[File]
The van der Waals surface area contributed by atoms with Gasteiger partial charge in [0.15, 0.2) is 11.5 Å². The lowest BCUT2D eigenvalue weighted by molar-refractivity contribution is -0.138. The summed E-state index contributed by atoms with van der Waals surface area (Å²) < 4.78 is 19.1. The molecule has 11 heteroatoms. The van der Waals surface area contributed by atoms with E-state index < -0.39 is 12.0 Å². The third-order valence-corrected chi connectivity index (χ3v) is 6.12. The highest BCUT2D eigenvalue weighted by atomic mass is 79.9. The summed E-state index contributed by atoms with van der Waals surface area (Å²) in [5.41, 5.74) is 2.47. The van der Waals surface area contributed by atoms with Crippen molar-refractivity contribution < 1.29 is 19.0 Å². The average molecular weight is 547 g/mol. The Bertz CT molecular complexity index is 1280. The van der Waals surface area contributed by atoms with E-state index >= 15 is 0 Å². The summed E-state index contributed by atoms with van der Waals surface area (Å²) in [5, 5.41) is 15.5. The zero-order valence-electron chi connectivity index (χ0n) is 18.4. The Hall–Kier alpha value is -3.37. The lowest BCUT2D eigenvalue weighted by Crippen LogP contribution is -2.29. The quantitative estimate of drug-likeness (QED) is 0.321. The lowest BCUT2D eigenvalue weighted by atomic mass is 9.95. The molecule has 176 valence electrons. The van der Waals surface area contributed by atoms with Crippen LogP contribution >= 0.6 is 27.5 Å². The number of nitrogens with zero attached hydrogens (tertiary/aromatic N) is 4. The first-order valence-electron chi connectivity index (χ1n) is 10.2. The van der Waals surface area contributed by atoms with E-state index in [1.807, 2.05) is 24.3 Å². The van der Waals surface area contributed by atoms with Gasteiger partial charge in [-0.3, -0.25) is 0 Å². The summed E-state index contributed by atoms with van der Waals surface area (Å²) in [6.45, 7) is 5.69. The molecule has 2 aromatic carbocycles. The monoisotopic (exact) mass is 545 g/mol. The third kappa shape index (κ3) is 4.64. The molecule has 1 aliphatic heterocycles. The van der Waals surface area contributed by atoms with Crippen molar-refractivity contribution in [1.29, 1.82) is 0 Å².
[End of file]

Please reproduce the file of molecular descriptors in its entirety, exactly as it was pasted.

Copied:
The van der Waals surface area contributed by atoms with Gasteiger partial charge in [0.15, 0.2) is 11.5 Å². The lowest BCUT2D eigenvalue weighted by molar-refractivity contribution is -0.138. The summed E-state index contributed by atoms with van der Waals surface area (Å²) < 4.78 is 19.1. The molecule has 11 heteroatoms. The van der Waals surface area contributed by atoms with E-state index < -0.39 is 12.0 Å². The third-order valence-corrected chi connectivity index (χ3v) is 6.12. The highest BCUT2D eigenvalue weighted by atomic mass is 79.9. The summed E-state index contributed by atoms with van der Waals surface area (Å²) in [5.41, 5.74) is 2.47. The van der Waals surface area contributed by atoms with Crippen molar-refractivity contribution < 1.29 is 19.0 Å². The average molecular weight is 547 g/mol. The Bertz CT molecular complexity index is 1280. The van der Waals surface area contributed by atoms with E-state index >= 15 is 0 Å². The summed E-state index contributed by atoms with van der Waals surface area (Å²) in [5, 5.41) is 15.5. The zero-order valence-electron chi connectivity index (χ0n) is 18.4. The Hall–Kier alpha value is -3.37. The lowest BCUT2D eigenvalue weighted by Crippen LogP contribution is -2.29. The quantitative estimate of drug-likeness (QED) is 0.321. The lowest BCUT2D eigenvalue weighted by atomic mass is 9.95. The molecule has 176 valence electrons. The van der Waals surface area contributed by atoms with Crippen LogP contribution >= 0.6 is 27.5 Å². The number of nitrogens with zero attached hydrogens (tertiary/aromatic N) is 4. The first-order valence-electron chi connectivity index (χ1n) is 10.2. The van der Waals surface area contributed by atoms with E-state index in [1.807, 2.05) is 24.3 Å². The van der Waals surface area contributed by atoms with Gasteiger partial charge in [-0.3, -0.25) is 0 Å². The summed E-state index contributed by atoms with van der Waals surface area (Å²) in [6.45, 7) is 5.69. The molecule has 2 aromatic carbocycles. The monoisotopic (exact) mass is 545 g/mol. The third kappa shape index (κ3) is 4.64. The molecule has 1 aliphatic heterocycles. The van der Waals surface area contributed by atoms with Crippen molar-refractivity contribution in [1.29, 1.82) is 0 Å².